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Sea of Azov

The Sea of Azov, known is Classical Antiquity as Lake Maeotis, is a sea towards the south of Eastern Europe. It’s linked by the narrow Strait of Kerch to the Black Sea towards the south and is bordered in the north by mainland Ukraine, in the east by Russia, and in the west by the Ukraine’s Crimean Peninsula. The Kuban and Don are the major rivers that flow into the Sea of Azov. This sea is the shallowest in the world with the depth varying between 2 ft 11 inch and 46 ft. There’s a constant outflow of water into the Black Sea from this Sea of Azov.

This sea is essentially affected by the inflow of a number of rivers, which bring sand, shells, and silt, creating numerous bays, limans, and narrow sandbanks called spits. Due to these deposits, the sea bottom is comparatively smooth and flat with the depth gradually increasing towards the center of the sea. Also, because of the river inflow, water in the sea has a low salinity rate and high content of biological matter.

The bottom of the Sea of Azov is comparatively flat with the depth gradually increasing from the coast the center. It is an internal sea with the passage to the Atlantic Ocean going through the Black, Aegean, Marmara, and Mediterranean seas. It’s connected to the Black Sea by the Strait of Kerch, which at its narrowest has a width of 2.5 mi and a maximum depth of 49 ft.

The sea is moderately small and practically totally surrounded by land. Therefore, the climate is continental with cold winters and hot and dry summers.

Historically, the sea has had rich marine life, both in variety, with over 80 fish and 300 invertebrate species identified, and in numbers. Because of this fact, fishing has long been a major activity within the area. Due to the shallow waters, the development of aquatic life in the sea is more typical of a lagoon, and the plankton patterns are rather similar near the shores and in the open sea. Despite the shallowness, the water has low transparency, so bottom plants are not very well developed and the majority of algae are of planktonic type. There are 183 ichthyofauna species from 112 genera and 55 families in the Sea of Azov area. Among those, there are 50 rare and 19 endangered species.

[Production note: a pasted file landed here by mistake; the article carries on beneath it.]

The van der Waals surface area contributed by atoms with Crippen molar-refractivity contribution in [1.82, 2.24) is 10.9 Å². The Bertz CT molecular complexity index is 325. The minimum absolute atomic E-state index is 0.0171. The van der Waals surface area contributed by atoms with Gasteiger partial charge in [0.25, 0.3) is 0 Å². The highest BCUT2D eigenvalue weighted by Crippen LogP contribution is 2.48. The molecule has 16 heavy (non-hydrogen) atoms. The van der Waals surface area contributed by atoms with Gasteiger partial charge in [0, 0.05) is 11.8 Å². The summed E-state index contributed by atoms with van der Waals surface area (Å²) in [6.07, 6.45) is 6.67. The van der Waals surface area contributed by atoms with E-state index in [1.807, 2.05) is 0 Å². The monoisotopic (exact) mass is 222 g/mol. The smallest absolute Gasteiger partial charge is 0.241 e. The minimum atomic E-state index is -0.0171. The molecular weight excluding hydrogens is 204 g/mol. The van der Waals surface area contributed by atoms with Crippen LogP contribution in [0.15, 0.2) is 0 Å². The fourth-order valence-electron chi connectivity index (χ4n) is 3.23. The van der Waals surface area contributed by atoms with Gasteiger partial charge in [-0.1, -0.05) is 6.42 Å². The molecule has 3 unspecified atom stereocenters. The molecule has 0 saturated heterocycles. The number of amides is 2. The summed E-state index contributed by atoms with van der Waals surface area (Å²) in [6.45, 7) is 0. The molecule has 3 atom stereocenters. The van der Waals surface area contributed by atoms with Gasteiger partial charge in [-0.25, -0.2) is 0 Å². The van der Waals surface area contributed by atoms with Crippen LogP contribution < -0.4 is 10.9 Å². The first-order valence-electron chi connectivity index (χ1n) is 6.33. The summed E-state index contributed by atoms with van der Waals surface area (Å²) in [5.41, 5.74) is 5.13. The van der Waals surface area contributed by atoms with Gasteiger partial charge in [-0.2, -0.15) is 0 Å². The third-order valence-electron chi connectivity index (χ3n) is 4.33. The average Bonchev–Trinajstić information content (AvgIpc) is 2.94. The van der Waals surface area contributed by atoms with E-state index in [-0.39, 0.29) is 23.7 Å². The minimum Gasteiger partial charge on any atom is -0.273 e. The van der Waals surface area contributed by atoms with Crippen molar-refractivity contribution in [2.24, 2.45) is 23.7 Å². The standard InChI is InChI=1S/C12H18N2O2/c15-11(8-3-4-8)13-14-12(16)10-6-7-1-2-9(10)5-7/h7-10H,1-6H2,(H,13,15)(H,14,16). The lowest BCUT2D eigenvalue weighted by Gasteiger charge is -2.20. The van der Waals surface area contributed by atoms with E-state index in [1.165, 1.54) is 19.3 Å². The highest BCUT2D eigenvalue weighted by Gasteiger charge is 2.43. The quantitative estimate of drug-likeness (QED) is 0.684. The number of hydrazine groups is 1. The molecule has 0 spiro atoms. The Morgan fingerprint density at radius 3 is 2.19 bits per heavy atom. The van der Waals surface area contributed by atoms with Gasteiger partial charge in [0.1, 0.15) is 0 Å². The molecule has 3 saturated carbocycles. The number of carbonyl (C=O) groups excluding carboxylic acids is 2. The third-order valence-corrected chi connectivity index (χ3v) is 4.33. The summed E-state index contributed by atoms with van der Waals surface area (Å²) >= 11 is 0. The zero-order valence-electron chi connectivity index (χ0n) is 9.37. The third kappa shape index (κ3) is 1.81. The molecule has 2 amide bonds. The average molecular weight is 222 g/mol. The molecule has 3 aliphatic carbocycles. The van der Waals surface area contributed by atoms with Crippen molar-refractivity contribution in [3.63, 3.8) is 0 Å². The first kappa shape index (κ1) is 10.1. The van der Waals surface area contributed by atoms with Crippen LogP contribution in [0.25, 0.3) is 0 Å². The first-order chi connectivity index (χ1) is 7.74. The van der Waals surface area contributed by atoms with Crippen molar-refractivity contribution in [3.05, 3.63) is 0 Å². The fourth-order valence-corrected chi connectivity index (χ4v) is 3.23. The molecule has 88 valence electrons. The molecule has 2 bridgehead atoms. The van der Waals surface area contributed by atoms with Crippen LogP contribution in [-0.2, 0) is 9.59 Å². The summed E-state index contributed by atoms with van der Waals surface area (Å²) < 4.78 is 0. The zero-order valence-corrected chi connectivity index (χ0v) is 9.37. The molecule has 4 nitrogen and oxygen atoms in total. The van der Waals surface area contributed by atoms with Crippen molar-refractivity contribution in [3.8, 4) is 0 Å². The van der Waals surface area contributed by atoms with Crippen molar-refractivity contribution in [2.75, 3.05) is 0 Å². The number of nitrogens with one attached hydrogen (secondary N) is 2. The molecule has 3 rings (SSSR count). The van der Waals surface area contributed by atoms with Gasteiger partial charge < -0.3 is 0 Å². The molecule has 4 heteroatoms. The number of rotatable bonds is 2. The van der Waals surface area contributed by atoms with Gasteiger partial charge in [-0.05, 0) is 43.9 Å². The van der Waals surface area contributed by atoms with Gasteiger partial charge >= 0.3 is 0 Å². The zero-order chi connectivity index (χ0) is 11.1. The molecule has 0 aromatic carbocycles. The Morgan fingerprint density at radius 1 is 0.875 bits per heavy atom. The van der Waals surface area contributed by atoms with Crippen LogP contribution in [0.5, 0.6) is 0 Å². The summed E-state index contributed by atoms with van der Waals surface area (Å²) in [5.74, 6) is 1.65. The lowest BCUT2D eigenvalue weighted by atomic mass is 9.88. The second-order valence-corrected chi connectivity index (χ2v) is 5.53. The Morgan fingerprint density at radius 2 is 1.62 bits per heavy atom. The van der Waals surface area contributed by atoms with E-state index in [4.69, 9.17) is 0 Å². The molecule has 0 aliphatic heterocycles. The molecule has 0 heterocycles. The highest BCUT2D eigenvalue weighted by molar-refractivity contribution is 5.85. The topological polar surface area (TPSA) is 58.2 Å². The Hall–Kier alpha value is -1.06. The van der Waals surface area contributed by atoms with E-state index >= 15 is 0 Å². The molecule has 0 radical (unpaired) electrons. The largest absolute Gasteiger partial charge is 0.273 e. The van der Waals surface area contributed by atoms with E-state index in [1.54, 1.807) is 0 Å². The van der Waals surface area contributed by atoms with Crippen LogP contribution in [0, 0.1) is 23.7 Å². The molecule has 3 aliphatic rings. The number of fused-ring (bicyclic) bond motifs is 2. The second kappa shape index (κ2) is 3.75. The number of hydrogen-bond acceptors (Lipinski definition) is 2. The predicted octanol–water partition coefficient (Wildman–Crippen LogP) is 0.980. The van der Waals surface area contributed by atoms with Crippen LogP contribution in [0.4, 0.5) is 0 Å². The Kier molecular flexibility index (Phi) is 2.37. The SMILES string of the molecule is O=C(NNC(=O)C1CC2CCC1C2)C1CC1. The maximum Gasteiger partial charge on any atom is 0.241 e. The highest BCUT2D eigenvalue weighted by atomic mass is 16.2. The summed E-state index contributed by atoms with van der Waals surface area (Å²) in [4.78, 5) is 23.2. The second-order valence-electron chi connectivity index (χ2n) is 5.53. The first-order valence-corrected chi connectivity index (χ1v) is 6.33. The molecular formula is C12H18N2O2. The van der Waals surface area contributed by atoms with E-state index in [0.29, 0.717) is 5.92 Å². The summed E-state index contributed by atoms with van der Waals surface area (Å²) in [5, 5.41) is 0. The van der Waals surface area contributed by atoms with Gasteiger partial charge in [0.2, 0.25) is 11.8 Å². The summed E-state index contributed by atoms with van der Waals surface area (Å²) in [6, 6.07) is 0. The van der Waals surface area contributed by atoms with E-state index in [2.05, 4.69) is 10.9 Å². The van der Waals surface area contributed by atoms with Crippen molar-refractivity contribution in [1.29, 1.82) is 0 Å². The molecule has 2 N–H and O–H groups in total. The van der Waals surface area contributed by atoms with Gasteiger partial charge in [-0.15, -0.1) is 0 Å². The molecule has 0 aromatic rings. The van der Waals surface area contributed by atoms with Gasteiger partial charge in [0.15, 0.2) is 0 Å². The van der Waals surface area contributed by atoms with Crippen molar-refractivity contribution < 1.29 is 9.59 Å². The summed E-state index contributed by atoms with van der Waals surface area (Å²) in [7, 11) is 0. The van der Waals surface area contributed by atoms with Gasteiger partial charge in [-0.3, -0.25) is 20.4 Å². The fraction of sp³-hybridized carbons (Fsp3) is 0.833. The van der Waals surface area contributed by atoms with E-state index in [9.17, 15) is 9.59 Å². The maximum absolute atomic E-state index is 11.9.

The shores of the sea contain a number of limans, estuaries, and marshes and are dominated by reeds, sedges, Typha, and Sparganium. The characteristic submerged plants are Charales, pong weed, hornworts and water lilies. The lotus is also common, which was brought to the area from Africa.

Limans, estuaries and spits of the sea are rich with birds, predominately waterfowl, such as wild geese, seagulls and ducks. Colonies of cormorants and pelicans are frequent. Swans, herons, sandpipers and many birds of prey are common as well. The mammals include foxes, hares, wild cats, hedgehogs, martens, wild boar and weasels. Muskrats were initially introduced into the area during the early 20th century and are hunted for their fur.

Image Caption: Azov Sea in New Yalta, Donetsk Region. Sunset Sun. Credit: Канопус Киля/Wikipedia (CC BY-SA 3.0)

Sea of Azov


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